Sometimes the last thing we think we have is control over our careers, especially when we´re doing more than one job (who isn´t?) and deadlines seem to loom with no end in sight. But maybe that´s not the case. Maybe we have more control than we think. Maybe we can actually influence where our careers are headed.
Exerting control can´t occur, however, unless we have the right tools. Of course we need proper equipment, like printers that work well and a steady supply of Post-Its. But we also need guidance. Hopefully, we get that part from our colleagues, friends, supervisors, and upper management. And if you´ve been following this blog, you also know that books can be tremendously helpful. And here´s the thing about books: you don´t have to read the entire text. You don´t even have to read a book in the conventional way. Sometimes I take a magazine (I haven´t figured out why I do this . . .) and flip through it-backwards. What am I trying to accomplish here? I think what I´m doing is looking for something that will pop out at me, some nugget of information that my subconscious has been pining for but hasn´t been able to articulate.
One book that could really come in useful is The Truth About Managing Your Career . . . And Nothing But the Truth by Karen Otazo. That´s a big promise, but let me tell you something: it´s not always easy to get the truth (or get to it) and we all know that just because it´s in a book doesn´t mean that it´s true. Spoken like a true cynic, but honestly, my job here is to bring you information that you can use, right?
I´m really interested in this title, mostly because I get the feeling that I´m going to discover some things that are going to catch me by surprise, but information that my subconscious needs to know. That´s my hunch anyway. Here´s a sobering chapter title from the section about working with bosses: "Kiss the Ring: Hierarchy Matters." We don´t always like to admit such things, but truly if you want to get ahead, sometimes you just have to play the game. It´s a little bit like grades in school. They don´t necessarily tell us who´s the smartest. They are good indicators of those who know how to play the game and of course those who are hard workers. A prospective employee probably won´t ask what you got in tenth grade biology, but that doesn´t mean that your performance in high school didn´t matter. It´s all about the means and the end. Sometimes you just gotta kiss the ring.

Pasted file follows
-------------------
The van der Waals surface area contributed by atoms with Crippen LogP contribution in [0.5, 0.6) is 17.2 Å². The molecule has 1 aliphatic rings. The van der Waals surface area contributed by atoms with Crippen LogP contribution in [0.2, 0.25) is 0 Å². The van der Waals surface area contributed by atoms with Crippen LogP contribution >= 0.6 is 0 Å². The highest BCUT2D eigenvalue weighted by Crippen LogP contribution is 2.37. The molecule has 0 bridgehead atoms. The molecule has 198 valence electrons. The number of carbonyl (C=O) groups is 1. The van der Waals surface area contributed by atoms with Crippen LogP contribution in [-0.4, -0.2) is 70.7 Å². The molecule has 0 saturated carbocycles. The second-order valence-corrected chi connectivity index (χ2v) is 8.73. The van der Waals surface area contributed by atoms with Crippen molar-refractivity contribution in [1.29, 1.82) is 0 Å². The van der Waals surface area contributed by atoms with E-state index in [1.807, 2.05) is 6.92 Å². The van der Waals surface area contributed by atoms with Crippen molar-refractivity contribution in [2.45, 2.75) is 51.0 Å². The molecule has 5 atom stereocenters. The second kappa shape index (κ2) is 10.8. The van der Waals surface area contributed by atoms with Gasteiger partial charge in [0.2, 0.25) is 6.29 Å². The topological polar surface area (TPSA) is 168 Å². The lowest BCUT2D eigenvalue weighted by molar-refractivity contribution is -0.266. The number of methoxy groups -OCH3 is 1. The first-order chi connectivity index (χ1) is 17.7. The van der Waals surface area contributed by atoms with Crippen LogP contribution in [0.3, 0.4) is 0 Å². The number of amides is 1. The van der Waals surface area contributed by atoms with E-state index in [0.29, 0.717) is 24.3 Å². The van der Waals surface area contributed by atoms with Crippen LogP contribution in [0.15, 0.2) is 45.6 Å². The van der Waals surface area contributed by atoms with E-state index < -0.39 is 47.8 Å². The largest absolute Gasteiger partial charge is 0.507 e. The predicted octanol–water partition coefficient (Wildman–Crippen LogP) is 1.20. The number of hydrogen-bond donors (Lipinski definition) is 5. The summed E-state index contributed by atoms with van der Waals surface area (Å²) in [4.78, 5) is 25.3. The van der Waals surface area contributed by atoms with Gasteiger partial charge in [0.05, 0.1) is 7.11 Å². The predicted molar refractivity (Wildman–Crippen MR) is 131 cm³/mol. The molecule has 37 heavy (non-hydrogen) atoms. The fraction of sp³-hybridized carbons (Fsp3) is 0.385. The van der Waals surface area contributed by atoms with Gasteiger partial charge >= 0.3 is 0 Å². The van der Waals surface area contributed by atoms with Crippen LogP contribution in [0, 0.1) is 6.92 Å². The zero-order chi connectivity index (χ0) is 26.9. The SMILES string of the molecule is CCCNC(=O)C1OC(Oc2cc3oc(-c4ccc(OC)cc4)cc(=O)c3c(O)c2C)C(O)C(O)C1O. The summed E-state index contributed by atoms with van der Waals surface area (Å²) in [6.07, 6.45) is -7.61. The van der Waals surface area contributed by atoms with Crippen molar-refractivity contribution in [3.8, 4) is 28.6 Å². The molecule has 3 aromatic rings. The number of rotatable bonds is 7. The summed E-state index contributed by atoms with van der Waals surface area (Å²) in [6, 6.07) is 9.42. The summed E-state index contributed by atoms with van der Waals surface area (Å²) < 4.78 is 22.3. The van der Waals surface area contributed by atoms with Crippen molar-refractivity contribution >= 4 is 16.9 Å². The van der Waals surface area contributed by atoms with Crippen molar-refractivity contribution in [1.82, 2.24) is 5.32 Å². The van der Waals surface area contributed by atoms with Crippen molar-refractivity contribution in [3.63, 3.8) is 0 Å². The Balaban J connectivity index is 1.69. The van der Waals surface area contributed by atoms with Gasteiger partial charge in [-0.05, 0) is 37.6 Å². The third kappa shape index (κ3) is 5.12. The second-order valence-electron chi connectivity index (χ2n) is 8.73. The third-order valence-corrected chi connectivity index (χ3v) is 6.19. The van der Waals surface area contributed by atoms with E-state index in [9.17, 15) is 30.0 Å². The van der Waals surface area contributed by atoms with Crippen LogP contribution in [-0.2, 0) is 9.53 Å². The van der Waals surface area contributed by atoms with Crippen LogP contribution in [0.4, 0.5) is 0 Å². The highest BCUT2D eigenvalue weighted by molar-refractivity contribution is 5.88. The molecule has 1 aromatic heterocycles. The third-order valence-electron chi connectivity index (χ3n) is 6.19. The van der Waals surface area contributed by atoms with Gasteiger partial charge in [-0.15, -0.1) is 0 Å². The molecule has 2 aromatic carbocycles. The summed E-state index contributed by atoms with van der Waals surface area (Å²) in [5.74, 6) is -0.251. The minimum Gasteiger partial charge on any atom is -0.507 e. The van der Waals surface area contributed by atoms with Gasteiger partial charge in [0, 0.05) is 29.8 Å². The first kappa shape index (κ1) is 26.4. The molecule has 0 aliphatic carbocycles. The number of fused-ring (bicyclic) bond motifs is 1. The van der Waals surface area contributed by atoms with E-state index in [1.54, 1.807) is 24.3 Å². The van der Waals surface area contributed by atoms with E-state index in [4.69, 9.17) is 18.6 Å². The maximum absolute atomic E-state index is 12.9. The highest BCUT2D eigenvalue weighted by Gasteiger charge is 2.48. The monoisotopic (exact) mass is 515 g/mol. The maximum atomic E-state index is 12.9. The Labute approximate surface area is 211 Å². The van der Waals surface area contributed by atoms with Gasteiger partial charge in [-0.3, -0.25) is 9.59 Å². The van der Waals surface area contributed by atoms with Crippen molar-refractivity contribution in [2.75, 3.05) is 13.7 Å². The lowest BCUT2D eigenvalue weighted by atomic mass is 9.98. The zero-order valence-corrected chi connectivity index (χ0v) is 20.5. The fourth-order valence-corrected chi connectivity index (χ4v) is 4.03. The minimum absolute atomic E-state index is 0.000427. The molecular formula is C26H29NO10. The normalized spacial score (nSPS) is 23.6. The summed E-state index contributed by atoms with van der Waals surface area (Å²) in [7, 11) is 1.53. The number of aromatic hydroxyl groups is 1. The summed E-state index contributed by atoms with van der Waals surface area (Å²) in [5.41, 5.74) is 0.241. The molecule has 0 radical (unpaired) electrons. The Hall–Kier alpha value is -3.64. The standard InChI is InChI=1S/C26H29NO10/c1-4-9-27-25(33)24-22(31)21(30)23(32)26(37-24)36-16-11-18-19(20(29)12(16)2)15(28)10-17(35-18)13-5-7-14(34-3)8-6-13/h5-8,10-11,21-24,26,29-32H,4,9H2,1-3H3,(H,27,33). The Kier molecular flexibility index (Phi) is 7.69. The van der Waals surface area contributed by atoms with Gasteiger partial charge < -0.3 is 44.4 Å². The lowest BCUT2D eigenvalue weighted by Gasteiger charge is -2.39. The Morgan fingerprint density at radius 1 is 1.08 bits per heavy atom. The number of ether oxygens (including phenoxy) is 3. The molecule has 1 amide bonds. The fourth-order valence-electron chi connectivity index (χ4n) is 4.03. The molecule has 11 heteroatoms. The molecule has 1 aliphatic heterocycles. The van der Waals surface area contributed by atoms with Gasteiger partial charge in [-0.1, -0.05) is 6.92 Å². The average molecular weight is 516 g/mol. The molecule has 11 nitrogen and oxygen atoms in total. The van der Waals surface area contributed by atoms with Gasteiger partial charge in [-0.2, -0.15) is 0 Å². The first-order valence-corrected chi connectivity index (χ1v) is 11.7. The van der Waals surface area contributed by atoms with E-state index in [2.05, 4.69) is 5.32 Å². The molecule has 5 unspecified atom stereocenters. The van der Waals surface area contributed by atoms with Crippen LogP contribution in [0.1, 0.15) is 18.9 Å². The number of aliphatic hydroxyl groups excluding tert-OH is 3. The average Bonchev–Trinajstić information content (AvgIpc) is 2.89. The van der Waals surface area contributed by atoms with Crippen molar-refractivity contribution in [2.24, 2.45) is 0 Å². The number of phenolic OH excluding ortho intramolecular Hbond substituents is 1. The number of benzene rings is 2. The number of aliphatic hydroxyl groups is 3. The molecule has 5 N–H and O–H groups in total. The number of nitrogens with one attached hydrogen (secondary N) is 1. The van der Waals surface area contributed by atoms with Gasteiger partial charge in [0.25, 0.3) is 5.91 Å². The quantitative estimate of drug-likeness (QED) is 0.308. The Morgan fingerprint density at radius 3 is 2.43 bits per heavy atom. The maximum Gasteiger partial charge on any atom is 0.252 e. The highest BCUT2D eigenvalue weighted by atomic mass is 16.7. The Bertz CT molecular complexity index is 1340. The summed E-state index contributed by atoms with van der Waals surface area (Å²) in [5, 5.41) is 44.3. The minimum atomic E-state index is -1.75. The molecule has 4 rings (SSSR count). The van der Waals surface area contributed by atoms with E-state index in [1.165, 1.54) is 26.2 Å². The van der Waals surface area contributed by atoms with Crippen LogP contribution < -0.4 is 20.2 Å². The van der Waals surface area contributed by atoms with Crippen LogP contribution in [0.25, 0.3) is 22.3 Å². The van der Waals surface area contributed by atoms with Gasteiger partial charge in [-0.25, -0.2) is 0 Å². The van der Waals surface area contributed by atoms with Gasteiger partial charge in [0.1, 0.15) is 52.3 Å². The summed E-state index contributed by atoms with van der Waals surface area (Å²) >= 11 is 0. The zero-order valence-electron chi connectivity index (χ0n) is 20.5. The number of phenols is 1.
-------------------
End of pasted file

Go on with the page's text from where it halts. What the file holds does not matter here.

Here´s another one that´s related to a point I brought up in a presentation I gave this morning at a local college. It´s about time management. "Knowing How to Say No Is a Key Time-Management Tool" is a chapter ("Truth 27") within a section titled "The Truth About Managing Your Workload." Let´s face it: whether you work with a Palm or a Franklin Planner or the best darn wall calendar in the country-if you don´t value your time, no one else will. So before you get all chummy with the best time management system around, think first about your relationship with time. Is it something that just happens or are you meticulous about the way you spend it? Do you ever say "no"? The ability to say "no" is directly related to the way you think about your time.
As you help your people develop you´ll want to give them the best time management tools around. But first you need to assess the most important tool of all-their perspective, their understanding, and their relationship with time.
We´ll talk more about the truth and nothing but the truth next time.